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Foundry Sea to Sky opens in Squamish

Youth aged 12 to 24 now have a one-stop shop for mental health and addiction support.

Ali Hedberg said that her struggles with mental health issues began at a young age.

"I was 10 years old the first time I thought I was going to die," said Hedberg, now a peer support worker at Foundry Sea to Sky. "At 10 years old, I convinced myself that I was having a heart attack in the bathroom of my elementary school. No one ever told me that a panic attack could make you feel like your heart is going to crawl out of your chest."

Hedberg said these challenges led her to stop going to school when she was 12. It was very hard for her to find resources to assist her with mental health issues. On top of that, by the time she found a good connection for help, she'd aged out of the youth mental health system.

"I felt as if neither side wanted me. I was no longer a child but still not an adult. This was the scariest time of my life," she recalled.

Her remarks were made at the opening ceremony of Foundry Sea to Sky on March 31.

It's the hope of many that with the help of the new Foundry centre in Squamish, local youth will not have to relive Hedberg's situation.

Foundry Sea to Sky, located at 38646 Buckley Ave., resides on the bottom floor of the Spirit Creek affordable housing complex, formerly known as the Buckley affordable housing project.

The centre is focused on providing support for youth aged 12 to 24 facing challenges with mental health and addictions.

Indigenous youth from the Sea to Sky opened the event with a ceremonial song.

Afterwards, B.C.'s minister of mental health and addictions, Jennifer Whiteside, was present to give remarks on behalf of the province.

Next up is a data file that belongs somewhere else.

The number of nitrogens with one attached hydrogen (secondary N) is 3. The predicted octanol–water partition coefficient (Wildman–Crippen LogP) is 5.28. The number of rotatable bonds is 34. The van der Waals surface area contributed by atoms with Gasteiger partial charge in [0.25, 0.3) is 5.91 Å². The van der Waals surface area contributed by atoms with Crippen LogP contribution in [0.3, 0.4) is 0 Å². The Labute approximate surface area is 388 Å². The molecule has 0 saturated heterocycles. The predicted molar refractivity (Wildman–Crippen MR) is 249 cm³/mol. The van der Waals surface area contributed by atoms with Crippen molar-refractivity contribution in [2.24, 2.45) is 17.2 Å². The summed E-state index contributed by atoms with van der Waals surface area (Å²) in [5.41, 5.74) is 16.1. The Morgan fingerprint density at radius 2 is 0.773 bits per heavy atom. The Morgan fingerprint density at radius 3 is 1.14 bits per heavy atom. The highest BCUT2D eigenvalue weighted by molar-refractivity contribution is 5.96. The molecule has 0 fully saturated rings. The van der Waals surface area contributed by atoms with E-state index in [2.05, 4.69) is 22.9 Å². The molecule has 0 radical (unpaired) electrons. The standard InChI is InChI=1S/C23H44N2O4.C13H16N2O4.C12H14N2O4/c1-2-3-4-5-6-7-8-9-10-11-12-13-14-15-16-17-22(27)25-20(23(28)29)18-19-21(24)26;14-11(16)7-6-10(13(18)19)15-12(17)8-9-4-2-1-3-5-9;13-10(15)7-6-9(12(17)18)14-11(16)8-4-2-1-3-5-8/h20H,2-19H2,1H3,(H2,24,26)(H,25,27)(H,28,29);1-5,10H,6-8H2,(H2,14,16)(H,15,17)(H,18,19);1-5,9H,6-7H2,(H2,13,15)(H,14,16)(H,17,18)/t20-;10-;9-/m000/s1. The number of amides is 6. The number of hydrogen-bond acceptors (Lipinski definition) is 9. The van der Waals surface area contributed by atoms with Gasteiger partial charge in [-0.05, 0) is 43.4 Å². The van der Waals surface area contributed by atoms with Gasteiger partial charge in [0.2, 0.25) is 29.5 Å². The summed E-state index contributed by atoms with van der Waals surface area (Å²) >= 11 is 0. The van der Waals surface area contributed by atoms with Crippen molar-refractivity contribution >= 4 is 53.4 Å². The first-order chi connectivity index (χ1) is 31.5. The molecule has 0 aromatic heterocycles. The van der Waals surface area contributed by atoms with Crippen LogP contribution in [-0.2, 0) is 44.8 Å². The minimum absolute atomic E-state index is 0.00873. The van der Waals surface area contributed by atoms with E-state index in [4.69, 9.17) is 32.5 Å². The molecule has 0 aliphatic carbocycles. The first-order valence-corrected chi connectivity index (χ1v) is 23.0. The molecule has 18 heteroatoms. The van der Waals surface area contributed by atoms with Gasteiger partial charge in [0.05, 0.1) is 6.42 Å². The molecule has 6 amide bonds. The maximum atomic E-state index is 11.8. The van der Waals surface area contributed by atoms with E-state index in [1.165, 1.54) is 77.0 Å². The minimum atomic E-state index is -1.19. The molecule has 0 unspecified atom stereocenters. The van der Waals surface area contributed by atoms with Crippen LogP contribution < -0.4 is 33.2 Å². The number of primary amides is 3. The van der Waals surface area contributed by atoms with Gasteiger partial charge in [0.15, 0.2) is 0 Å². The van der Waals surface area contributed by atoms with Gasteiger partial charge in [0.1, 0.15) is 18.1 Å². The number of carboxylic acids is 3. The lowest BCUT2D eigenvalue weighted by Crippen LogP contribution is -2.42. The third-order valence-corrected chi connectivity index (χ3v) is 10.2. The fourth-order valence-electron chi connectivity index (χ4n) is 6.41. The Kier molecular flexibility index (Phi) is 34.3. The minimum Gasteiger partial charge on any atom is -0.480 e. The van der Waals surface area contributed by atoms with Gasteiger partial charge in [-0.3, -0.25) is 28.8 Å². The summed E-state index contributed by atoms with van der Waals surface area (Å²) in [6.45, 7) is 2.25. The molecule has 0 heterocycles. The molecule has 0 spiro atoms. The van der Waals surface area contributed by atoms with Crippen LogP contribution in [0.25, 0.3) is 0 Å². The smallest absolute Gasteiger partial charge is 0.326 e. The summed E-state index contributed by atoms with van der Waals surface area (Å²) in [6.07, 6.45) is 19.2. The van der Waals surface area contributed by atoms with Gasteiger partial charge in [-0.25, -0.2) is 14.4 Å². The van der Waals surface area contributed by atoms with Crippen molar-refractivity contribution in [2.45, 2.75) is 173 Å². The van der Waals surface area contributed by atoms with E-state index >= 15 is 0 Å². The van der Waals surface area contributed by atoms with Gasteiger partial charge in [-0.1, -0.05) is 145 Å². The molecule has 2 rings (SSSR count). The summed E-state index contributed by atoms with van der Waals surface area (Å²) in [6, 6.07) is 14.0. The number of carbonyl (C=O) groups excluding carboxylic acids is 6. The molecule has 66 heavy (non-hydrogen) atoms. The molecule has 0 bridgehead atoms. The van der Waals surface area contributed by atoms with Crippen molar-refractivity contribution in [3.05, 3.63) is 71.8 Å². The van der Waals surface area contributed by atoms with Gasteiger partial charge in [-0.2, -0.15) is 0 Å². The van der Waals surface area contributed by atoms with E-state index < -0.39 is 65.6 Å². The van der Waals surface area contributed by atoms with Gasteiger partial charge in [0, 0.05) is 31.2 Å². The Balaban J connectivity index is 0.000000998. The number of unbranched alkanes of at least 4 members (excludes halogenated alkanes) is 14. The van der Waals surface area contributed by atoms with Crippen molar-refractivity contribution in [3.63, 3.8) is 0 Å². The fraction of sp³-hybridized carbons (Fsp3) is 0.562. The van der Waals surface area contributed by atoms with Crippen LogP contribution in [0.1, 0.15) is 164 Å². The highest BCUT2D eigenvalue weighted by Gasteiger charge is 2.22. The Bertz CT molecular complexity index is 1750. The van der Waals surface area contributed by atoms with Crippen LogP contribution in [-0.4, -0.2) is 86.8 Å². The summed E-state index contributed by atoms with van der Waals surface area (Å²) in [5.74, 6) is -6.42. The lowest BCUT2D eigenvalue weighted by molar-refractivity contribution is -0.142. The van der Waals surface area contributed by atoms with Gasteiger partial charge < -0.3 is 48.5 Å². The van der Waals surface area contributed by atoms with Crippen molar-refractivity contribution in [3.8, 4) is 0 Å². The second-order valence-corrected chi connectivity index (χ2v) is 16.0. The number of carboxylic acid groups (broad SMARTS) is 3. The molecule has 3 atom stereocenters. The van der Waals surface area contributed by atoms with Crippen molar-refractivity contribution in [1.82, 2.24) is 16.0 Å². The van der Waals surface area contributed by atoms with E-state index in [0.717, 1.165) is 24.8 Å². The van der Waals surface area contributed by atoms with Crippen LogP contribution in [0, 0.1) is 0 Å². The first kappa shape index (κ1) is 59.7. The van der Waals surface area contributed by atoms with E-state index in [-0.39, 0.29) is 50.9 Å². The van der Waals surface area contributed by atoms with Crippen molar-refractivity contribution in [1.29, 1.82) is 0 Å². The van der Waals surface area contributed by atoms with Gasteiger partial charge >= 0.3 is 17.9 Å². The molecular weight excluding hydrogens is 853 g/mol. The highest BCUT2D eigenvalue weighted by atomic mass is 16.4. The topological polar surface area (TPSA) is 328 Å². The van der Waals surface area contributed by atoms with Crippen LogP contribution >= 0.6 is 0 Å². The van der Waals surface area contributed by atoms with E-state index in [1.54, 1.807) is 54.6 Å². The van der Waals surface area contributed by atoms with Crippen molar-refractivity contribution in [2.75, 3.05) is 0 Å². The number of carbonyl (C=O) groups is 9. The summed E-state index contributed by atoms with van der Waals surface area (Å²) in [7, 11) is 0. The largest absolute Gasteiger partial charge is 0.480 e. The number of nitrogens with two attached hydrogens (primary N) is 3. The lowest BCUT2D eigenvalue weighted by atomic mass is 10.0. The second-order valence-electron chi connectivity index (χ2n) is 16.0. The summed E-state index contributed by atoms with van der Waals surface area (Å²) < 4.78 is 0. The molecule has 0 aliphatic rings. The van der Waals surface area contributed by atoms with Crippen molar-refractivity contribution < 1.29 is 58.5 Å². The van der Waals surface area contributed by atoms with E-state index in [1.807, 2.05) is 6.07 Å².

Whiteside said the centre would allow youth and their families to access supportive mental health, addictions and wellness programs. She said it was a place for people to build a sense of community and belonging.

"I think we heard it from Ali directly about the seamless nature of the way that Foundries are intended to work — a place where you can go that is really barrier-free," said Whiteside.

"I think that would be the first thing that I think we've already seen since October, because staff has been providing services since October. Foundry is really a model that is about meeting kids where they're at."

When asked whether the province has plans to provide further support to Squamish to address the toxic drug supply crisis, Whiteside said that the province is pouring money into the problem.

"Our government invested a billion dollars in our 23-24 budget to stand up for services, treatment services, detox services, [those] important sort of stabilization and withdrawal management services that we know are needed in many communities across the province," she said.

However, Whiteside did not specify how much of that money would make its way to Squamish.

Jaye Russell, the executive director of Sea to Sky Community Services, was there to express gratitude for many of the community partnerships that made this initiative happen.

Sea to Sky Community Services operates the Spirit Creek facility.

"This is an incredible milestone for our team and I'm so grateful for the opportunity to witness this incredible day," Russell said.


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